Have you been disturbed by noise from a chainsaw, lawn mower or raging party? If the answer’s yes, Environment Protection Authority Victoria (EPA) wants to hear from you.
EPA Manager of Policy and Regulation, Dan Keely said EPA was reviewing the regulations that apply to noise from residential premises and needed community input.
“We’re encouraging all Victorians to have their say on the future of residential noise regulations by participating in an online survey,” Mr Keely said.
“We want to hear from anyone who’s experienced unreasonable noise and how they’ve dealt with it, whether that’s noise from garden tools, loud music or something else,” he said.
“Unreasonable noise can be a major community disturbance and we want to ensure the regulations are adequate and meet current community expectations.”
Mr Keely said EPA’s review would focus on the Environment Protection (Residential Noise) Regulations 2008, which were due to expire in October 2018.
The regulations list specific noise generating items and the times their use is prohibited.
“The feedback we receive from the survey will help us develop new regulations to replace the existing ones when they expire towards the end of next year.”
Mr Keely said people could participate in a short survey, or a more detailed version.
“The short survey takes less than five minutes and focuses on the types of noise people have experienced and how they were affected,” he said.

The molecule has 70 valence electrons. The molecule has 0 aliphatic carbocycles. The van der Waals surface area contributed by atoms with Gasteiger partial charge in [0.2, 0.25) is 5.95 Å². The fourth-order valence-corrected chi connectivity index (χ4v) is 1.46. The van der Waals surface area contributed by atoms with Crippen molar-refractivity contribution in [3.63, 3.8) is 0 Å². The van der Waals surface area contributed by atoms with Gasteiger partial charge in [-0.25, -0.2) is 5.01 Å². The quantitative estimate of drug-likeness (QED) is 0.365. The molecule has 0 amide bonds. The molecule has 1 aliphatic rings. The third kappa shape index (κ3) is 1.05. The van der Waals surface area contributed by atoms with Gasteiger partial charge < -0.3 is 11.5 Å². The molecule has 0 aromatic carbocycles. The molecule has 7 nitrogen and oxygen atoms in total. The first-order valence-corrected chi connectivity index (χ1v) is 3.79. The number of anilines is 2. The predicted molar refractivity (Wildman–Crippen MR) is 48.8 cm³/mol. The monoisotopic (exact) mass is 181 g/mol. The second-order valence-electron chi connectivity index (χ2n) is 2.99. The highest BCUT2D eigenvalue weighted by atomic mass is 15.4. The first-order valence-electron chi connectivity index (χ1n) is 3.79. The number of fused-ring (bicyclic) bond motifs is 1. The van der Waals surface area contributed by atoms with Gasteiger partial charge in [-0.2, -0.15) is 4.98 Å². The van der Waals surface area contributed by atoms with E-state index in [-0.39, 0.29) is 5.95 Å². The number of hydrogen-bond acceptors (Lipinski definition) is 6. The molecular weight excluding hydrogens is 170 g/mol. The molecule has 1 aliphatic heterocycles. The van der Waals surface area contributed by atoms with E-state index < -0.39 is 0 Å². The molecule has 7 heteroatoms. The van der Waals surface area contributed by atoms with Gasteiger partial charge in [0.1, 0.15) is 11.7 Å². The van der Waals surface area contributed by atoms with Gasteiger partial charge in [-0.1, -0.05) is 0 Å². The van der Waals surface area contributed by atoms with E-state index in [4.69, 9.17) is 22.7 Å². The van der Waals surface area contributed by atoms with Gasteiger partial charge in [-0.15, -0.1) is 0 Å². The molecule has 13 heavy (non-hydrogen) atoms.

“The longer version takes about 30 minutes and is for people wanting to provide more detail and feedback on the current regulations.”
Mr Keely said while EPA helped to develop noise regulations and guidelines, noise pollution was in fact policed by a range of authorities.
“Concerns about residential noise in particular can be directed to local councils or Victoria Police, who can look into complaints about residential noise,” he said.
“We encourage people to speak to their neighbours first as this can often resolve the problem – sometimes people don’t realise how far noise from their property is travelling.”
Mr Keely said police were best placed to respond to late night noise such as parties, or where talking to a neighbour had failed to resolve the issue.
“EPA can investigate noise pollution from industrial premises and EPA licensed sites, but we can also help people identify the correct authority for other noise complaints.”
Anyone with concerns about noise pollution from industrial premises can report it to EPA by calling 1300 EPA VIC (1300 372 842).
The residential noise survey is available at www.epa.vic.gov.au/noisesurvey
The survey closes on 17 May 2017.